News: Flying on the ground: VMR-1 Marines train on simulators
Story by Lance Cpl. Glen Santy
MARINE CORPS AIR STATION CHERRY POINT, N.C. -- Climbing into the cockpit Maj. Bryan Donovan, the director of Safety and Standardization, and a search and rescue pilot with Marine Transport Squadron 1, and Maj. Alex Kushnir, the 2nd Marine Aircraft Wing aviation safety officer with 2nd MAW Safety, start the flight like any other. The Marines press buttons and turn switches checking all of the instruments of the HH-46E aircrew procedure trainer. The screen shows that they’ve taken off.
The Marines conducted the simulation training in addition to annual flight hours and additional hands on practice for situations that they are unable to rehearse while flying, Jan. 10.
“This training allows us to practice emergencies with the practical application unobtainable in the aircraft,” said Kushnir. “This also is an assessment of crew resource management. That is assessing how pilots interact in emergencies along with normal situations. How pilots interact can make all the difference in landing a damaged aircraft.”
VMR-1 is the proud host of the HH-46D Sea Knight helicopter, commonly known as “Pedro.” Their mission is to provide search and rescue support to Marine Corps Air Station Cherry Point and the Eastern North Carolina region as well as provide short to medium range rapid response in cases of mishaps on or around base.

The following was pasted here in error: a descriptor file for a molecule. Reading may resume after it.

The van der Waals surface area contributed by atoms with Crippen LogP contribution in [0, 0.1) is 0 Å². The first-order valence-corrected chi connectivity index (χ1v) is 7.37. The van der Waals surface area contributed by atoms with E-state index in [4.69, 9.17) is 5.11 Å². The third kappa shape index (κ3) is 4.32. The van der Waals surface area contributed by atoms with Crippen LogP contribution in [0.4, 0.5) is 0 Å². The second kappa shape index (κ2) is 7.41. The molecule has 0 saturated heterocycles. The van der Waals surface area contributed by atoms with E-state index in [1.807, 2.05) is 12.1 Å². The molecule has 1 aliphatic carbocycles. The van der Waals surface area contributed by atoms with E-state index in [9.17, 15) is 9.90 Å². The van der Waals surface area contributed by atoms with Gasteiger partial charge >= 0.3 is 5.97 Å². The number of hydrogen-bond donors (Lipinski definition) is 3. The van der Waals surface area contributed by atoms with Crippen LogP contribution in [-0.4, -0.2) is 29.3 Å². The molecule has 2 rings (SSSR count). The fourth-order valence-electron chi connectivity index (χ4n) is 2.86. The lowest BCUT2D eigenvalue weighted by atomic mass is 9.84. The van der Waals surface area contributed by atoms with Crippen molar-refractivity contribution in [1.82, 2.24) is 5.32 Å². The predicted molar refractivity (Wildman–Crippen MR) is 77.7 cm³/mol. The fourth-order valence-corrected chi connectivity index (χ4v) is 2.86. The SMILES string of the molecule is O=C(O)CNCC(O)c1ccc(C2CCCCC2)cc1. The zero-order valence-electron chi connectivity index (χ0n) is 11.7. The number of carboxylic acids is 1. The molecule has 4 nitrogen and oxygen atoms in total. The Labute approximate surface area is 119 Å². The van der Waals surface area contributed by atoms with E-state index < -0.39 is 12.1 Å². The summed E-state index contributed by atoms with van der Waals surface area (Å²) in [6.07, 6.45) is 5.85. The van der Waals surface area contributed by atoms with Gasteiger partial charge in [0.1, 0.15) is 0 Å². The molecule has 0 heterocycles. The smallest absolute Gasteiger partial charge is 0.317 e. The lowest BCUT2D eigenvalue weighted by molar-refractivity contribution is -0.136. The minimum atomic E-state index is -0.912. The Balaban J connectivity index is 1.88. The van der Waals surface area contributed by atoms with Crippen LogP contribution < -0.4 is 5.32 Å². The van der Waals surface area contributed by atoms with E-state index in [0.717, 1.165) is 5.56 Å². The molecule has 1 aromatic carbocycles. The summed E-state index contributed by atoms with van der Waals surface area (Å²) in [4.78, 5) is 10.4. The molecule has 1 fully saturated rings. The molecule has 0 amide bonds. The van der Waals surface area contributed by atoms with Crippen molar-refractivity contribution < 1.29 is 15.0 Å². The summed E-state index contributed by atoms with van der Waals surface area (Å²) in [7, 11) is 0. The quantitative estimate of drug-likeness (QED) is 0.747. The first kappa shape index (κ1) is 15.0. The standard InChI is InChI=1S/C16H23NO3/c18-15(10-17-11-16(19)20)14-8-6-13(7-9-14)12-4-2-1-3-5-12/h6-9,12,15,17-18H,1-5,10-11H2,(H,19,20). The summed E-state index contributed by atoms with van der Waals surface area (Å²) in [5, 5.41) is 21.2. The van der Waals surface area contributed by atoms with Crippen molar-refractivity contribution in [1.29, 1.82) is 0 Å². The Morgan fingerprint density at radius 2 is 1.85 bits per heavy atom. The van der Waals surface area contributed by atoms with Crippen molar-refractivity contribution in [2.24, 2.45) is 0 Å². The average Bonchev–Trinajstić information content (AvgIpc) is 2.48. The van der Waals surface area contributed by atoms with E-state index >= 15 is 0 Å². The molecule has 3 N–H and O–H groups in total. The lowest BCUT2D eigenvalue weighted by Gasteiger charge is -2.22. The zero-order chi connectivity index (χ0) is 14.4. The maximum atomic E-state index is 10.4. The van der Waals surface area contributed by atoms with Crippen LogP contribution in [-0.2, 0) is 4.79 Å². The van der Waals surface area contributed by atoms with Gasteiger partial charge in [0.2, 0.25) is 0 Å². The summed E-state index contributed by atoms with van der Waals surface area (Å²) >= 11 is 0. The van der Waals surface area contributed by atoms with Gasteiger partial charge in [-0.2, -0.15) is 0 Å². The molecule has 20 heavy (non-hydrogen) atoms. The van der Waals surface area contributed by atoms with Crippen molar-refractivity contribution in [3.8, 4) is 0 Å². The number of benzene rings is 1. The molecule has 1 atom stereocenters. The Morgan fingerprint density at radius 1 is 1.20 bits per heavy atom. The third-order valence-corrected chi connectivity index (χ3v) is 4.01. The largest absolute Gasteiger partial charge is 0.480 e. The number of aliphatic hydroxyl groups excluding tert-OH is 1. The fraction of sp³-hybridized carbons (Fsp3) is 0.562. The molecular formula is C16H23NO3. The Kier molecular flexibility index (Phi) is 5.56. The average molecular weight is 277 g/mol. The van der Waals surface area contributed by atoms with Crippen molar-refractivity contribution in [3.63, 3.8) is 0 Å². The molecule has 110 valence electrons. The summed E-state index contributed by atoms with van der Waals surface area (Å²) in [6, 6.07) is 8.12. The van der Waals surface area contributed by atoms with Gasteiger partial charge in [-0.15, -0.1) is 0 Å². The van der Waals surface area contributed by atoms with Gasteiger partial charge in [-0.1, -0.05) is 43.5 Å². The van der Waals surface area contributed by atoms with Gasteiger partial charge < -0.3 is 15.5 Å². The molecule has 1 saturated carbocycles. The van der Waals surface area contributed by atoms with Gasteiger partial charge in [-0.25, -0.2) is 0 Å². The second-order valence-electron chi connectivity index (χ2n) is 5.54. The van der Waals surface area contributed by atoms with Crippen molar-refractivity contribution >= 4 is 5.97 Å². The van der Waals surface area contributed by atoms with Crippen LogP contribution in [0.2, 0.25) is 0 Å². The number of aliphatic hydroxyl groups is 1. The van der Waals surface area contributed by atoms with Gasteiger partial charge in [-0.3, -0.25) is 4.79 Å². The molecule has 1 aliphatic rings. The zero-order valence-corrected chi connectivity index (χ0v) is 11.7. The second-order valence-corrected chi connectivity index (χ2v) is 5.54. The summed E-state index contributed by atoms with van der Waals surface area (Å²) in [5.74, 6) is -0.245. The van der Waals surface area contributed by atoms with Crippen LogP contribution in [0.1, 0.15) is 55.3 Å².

Along with flight emergencies the simulator also gives the Marines a chance to get a feel for flying the aircraft manually and in different scenarios including inclement weather.
“Some of the things we cover in the simulator are regular start-up and shut-downs, flight emergencies and instrument training,” said Kushnir. “Pedro actually flies in bad weather all the time so you can see why this training would be so important to us.”
“The first thing we do before we start the aircraft is cover the checklist,” said Donovan. “You can go over everything you need to check over and over in your head or sitting at your office but it means nothing until you actually get hands-on and convert it to muscle memory.”
Donovan also said the simulator is a great tool and it keeps the Marines training on them fresh and up to date.
The simulator is also a safe way for possible future Marines to give flying a try or for pilots to log initial or additional flight hours.
We have trained Naval Reserve Officers Training Corps midshipmen here, said Kushnir. “Better they crash here than out there.”
Kushnir said that nothing compares to the simulators as far as safety is concerned, but that there’s nothing like actually getting up in the air.